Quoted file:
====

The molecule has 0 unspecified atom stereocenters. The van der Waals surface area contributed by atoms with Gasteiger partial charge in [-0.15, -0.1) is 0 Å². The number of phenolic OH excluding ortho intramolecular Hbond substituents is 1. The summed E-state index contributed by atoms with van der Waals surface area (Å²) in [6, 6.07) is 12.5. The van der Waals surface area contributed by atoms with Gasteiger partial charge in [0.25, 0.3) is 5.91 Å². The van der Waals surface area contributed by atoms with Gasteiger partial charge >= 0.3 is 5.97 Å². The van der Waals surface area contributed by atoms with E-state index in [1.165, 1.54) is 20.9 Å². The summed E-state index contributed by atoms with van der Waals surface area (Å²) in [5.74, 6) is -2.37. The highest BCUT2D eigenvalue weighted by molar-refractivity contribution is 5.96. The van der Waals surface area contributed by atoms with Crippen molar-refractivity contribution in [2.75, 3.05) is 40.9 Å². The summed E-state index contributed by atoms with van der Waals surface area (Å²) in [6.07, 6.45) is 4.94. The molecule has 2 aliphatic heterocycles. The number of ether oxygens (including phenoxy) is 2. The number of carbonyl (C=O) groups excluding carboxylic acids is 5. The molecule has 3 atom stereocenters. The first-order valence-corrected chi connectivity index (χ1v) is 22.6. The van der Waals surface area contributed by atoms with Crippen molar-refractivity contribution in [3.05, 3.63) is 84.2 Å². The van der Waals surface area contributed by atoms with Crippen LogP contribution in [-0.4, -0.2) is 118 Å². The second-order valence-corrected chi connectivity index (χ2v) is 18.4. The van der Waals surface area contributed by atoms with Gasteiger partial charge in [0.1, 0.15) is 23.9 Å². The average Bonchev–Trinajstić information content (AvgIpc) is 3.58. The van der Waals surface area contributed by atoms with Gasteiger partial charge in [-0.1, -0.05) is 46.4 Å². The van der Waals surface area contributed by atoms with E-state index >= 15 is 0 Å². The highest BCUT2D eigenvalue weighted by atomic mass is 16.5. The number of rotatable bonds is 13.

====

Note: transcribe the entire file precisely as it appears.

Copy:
The molecule has 0 unspecified atom stereocenters. The van der Waals surface area contributed by atoms with Gasteiger partial charge in [-0.15, -0.1) is 0 Å². The number of phenolic OH excluding ortho intramolecular Hbond substituents is 1. The summed E-state index contributed by atoms with van der Waals surface area (Å²) in [6, 6.07) is 12.5. The van der Waals surface area contributed by atoms with Gasteiger partial charge in [0.25, 0.3) is 5.91 Å². The van der Waals surface area contributed by atoms with Gasteiger partial charge >= 0.3 is 5.97 Å². The van der Waals surface area contributed by atoms with E-state index in [1.165, 1.54) is 20.9 Å². The summed E-state index contributed by atoms with van der Waals surface area (Å²) in [5.74, 6) is -2.37. The highest BCUT2D eigenvalue weighted by molar-refractivity contribution is 5.96. The van der Waals surface area contributed by atoms with Crippen molar-refractivity contribution in [2.75, 3.05) is 40.9 Å². The summed E-state index contributed by atoms with van der Waals surface area (Å²) in [6.07, 6.45) is 4.94. The molecule has 2 aliphatic heterocycles. The number of ether oxygens (including phenoxy) is 2. The number of carbonyl (C=O) groups excluding carboxylic acids is 5. The molecule has 3 atom stereocenters. The first-order valence-corrected chi connectivity index (χ1v) is 22.6. The van der Waals surface area contributed by atoms with Crippen molar-refractivity contribution in [3.05, 3.63) is 84.2 Å². The van der Waals surface area contributed by atoms with Crippen LogP contribution in [-0.4, -0.2) is 118 Å². The second-order valence-corrected chi connectivity index (χ2v) is 18.4. The van der Waals surface area contributed by atoms with Gasteiger partial charge in [0.1, 0.15) is 23.9 Å². The average Bonchev–Trinajstić information content (AvgIpc) is 3.58. The van der Waals surface area contributed by atoms with Gasteiger partial charge in [-0.1, -0.05) is 46.4 Å². The van der Waals surface area contributed by atoms with E-state index >= 15 is 0 Å². The highest BCUT2D eigenvalue weighted by atomic mass is 16.5. The number of rotatable bonds is 13.